Salerno in detail


Originally a Etruscan and later a Roman colony, Salerno flourished with the arrival of the Normans in the 11th century. Robert Guiscard made it the capital of his dukedom in 1076 and, under his patronage, the Scuola Medica Salernitana was renowned as one of medieval Europe’s greatest medical institutes.

Salerno's fortunes declined with the fall of the Normans. Holy Roman Emperor Henry V sacked and occupied the city in 1194, while his son, Fredrick II, passed edicts ceding greater power to Salerno's neighbour and rival, Naples.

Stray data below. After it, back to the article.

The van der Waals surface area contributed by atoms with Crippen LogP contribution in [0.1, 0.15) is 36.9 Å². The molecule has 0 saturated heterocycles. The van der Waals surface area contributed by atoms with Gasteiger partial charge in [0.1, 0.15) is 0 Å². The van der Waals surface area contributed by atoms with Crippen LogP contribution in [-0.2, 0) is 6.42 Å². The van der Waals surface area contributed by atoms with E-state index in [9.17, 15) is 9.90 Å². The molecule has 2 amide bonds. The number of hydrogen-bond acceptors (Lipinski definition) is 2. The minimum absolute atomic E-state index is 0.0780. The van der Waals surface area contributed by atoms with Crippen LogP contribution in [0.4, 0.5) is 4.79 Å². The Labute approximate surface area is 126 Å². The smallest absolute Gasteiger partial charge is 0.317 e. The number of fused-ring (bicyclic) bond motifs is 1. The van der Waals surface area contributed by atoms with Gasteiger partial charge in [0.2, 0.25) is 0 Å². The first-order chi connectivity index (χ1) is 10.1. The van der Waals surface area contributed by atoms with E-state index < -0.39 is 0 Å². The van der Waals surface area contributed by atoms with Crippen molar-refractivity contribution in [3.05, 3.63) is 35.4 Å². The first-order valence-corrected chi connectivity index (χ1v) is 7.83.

From the 13th to the 18th centuries, as part of the Kingdom of Naples, Salerno came under Angevin (French) and then Aragonese (Spanish) rule. The Napoleonic occupation in the early 1800s saw the closure of Salerno's esteemed medical institute, although the city continued to expand throughout the 19th century supporting a burgeoning textile industry.

Salerno was an important battleground in WWII when it was chosen by the Allies as the site of their crucial invasion of mainland Italy.